Many years ago my Dad was showing me some coins and knick-knacks he had. One item, a token from a 1930-something Boy Scout National Jamboree, caught my attention. On the obverse side of the token was, naturally enough, a picture of a Boy Scout on a horse. On the reverse was a great big swastika. Dad can’t locate the coin now, but it was very similar to the one pictured here, recently posted on ebay:
Boy Scout Token Obverse
Boy Scout Token Reverse
What was the symbol of Nazi Germany doing on a Boy Scout
token? Well, with a little reflection one realizes that the token pre-dates the prominence of the Nazi Party. Looking closely at the token, you’ll see other good luck symbols: a four-leaf clover, horseshoe, wishbone, and something I can’t make out. (Anybody know what that is?) Actually, the swastika has been a symbol of good luck, happiness and prosperity to a number of Eastern, Western and Native American cultures. 
Apache Basket, Glen Isle Resort
At left is an Apache basket I recently photographed, part of the collection of Native American artifacts at the historic Glen Isle
resort in Colorado.
Picture of Navaho Man, Miramont Castle
Another example I recently came across is this picture of a Navaho man, hanging in the Miramont Castle
in Manitou Springs, Colorado. The caption states the symbol means “rolling log” in Navaho culture. Not sure why that would be at the top of this picture. Check out the amazing variety of cultures that have used this symbol over the centuries on this page
. It’s use dates back thousands of years, but so great was the tragedy inflicted on the human race by the Nazis that the good luck symbol they adopted for their party emblem is now in most Western cultures seen exclusively in its role as the emblem of the Nazi party and more recently, white supremacists and neo-Nazis. In Germany, the swastika is illegal to display as a symbol of “unconstitutional organizations”, a law enacted as part of that country’s denazification efforts following World War II.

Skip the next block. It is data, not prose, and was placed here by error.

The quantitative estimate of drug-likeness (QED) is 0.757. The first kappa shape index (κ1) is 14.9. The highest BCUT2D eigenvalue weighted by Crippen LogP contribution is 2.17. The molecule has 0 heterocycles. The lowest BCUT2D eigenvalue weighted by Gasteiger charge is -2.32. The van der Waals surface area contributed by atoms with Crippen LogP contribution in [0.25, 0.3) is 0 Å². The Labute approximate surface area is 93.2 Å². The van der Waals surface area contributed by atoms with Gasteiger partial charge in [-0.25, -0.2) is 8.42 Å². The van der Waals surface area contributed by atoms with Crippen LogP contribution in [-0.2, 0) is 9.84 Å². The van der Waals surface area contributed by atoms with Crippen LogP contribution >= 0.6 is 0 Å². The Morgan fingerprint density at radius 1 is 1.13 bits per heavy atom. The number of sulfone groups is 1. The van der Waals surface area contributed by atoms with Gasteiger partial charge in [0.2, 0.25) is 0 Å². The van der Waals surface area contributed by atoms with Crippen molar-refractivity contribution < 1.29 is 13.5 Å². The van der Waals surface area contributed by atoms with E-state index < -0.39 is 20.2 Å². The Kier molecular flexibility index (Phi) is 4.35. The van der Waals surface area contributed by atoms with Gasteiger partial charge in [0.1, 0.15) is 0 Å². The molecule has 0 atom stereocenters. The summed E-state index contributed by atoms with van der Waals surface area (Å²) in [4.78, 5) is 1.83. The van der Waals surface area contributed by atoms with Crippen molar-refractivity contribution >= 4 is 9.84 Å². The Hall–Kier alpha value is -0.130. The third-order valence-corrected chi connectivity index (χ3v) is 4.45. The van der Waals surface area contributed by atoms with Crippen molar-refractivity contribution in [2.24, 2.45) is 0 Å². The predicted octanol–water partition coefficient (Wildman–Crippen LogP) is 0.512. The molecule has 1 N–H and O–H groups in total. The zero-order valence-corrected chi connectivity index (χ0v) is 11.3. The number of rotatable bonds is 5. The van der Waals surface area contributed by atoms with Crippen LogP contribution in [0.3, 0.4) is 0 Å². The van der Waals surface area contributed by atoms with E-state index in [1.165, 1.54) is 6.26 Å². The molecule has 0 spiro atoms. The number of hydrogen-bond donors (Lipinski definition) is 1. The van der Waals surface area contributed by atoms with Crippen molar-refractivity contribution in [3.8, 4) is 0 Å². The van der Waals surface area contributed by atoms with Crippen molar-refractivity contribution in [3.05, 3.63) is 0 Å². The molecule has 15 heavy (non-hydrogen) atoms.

Catalog Image of Bf-109 with Swastika Replaced by Diamond
Restored Bf-109E with Swastika on Tail
Restored BF-109E in Germany, no Swastika
To take an example of how strong the stigma is and how difficult it seems to be for our culture to deal with it, let’s look at three representations of a classic Luftwaffe fighter, the Messerschmitt Bf-109E
. Model airplane kit builders see advertisements for Luftwaffe aircraft model kits with the tail emblem blotted out, morphed into a big black diamond, eliminated or replaced with the black cross of the wing and fuselage insignia. (Hopefully the swastika decal is still in the kit for those who can handle authenticity.)
Even more amazing to me is to see full-size restorations and replicas of Luftwaffe aircraft with no swastika on the tail. Normally, aircraft restorers have an overriding passion for historical accuracy, but the quest for absolute authenticity apparently can’t always compete with the swastika’s stigma in Western culture. The sample Messerschmitt Bf-109E with the swastika shown correctly on the tail was flown in the Yankee Air Museum Airshow 2005. The restoration shown with no Swastika on the tail appears on a .eu (European) Web site. The aversion to even acknowledging the swastika in an historical context is not universal. The swastika continues to be used in its original positive context in Eastern cultures, but its stigmatization in the West prevents us from thinking of the symbol in anything but the “Nazi” context.
Vox’ Take: In some places, “political correctness” has trumped historical truth. That’s a shame. I think it would be very hard for most of us in Western cultures to ever think of the swastika in the positive context it once held, but I don’t think it helps to pretend it never existed. To understand history, we need to always look at the unvarnished truth.
 Swastika and Cross, Swami B.G. Narasingha
 Strafgesetzbuch section 86a, Wikipedia
 Swastika, Wikipedia